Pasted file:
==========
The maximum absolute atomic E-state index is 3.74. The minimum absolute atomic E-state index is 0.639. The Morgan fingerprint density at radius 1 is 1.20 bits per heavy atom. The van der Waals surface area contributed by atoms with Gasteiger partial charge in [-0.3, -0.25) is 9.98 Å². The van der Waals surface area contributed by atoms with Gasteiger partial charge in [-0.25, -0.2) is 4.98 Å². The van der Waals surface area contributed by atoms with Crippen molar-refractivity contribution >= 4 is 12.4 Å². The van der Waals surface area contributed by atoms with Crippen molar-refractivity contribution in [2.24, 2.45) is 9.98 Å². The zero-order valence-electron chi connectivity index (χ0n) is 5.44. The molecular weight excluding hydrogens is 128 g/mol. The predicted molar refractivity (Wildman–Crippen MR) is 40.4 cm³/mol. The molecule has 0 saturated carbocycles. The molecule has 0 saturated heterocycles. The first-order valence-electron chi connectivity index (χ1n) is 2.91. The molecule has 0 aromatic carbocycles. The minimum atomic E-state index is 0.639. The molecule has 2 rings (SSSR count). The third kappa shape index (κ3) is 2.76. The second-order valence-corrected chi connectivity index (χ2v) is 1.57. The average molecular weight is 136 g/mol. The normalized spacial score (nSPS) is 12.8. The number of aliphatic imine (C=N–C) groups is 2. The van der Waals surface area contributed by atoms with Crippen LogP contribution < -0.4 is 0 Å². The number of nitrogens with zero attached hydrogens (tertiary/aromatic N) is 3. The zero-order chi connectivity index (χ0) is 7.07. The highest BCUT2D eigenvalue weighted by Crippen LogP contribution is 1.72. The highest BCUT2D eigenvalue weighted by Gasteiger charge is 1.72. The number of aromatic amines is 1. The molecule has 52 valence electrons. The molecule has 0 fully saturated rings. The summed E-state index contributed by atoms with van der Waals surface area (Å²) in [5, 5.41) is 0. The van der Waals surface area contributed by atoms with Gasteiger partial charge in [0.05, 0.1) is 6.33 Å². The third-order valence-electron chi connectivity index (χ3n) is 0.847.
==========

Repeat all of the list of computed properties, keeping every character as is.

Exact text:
The maximum absolute atomic E-state index is 3.74. The minimum absolute atomic E-state index is 0.639. The Morgan fingerprint density at radius 1 is 1.20 bits per heavy atom. The van der Waals surface area contributed by atoms with Gasteiger partial charge in [-0.3, -0.25) is 9.98 Å². The van der Waals surface area contributed by atoms with Gasteiger partial charge in [-0.25, -0.2) is 4.98 Å². The van der Waals surface area contributed by atoms with Crippen molar-refractivity contribution >= 4 is 12.4 Å². The van der Waals surface area contributed by atoms with Crippen molar-refractivity contribution in [2.24, 2.45) is 9.98 Å². The zero-order valence-electron chi connectivity index (χ0n) is 5.44. The molecular weight excluding hydrogens is 128 g/mol. The predicted molar refractivity (Wildman–Crippen MR) is 40.4 cm³/mol. The molecule has 0 saturated carbocycles. The molecule has 0 saturated heterocycles. The first-order valence-electron chi connectivity index (χ1n) is 2.91. The molecule has 0 aromatic carbocycles. The minimum atomic E-state index is 0.639. The molecule has 2 rings (SSSR count). The third kappa shape index (κ3) is 2.76. The second-order valence-corrected chi connectivity index (χ2v) is 1.57. The average molecular weight is 136 g/mol. The normalized spacial score (nSPS) is 12.8. The number of aliphatic imine (C=N–C) groups is 2. The van der Waals surface area contributed by atoms with Crippen LogP contribution < -0.4 is 0 Å². The number of nitrogens with zero attached hydrogens (tertiary/aromatic N) is 3. The zero-order chi connectivity index (χ0) is 7.07. The highest BCUT2D eigenvalue weighted by Crippen LogP contribution is 1.72. The highest BCUT2D eigenvalue weighted by Gasteiger charge is 1.72. The number of aromatic amines is 1. The molecule has 52 valence electrons. The molecule has 0 fully saturated rings. The summed E-state index contributed by atoms with van der Waals surface area (Å²) in [5, 5.41) is 0. The van der Waals surface area contributed by atoms with Gasteiger partial charge in [0.05, 0.1) is 6.33 Å². The third-order valence-electron chi connectivity index (χ3n) is 0.847.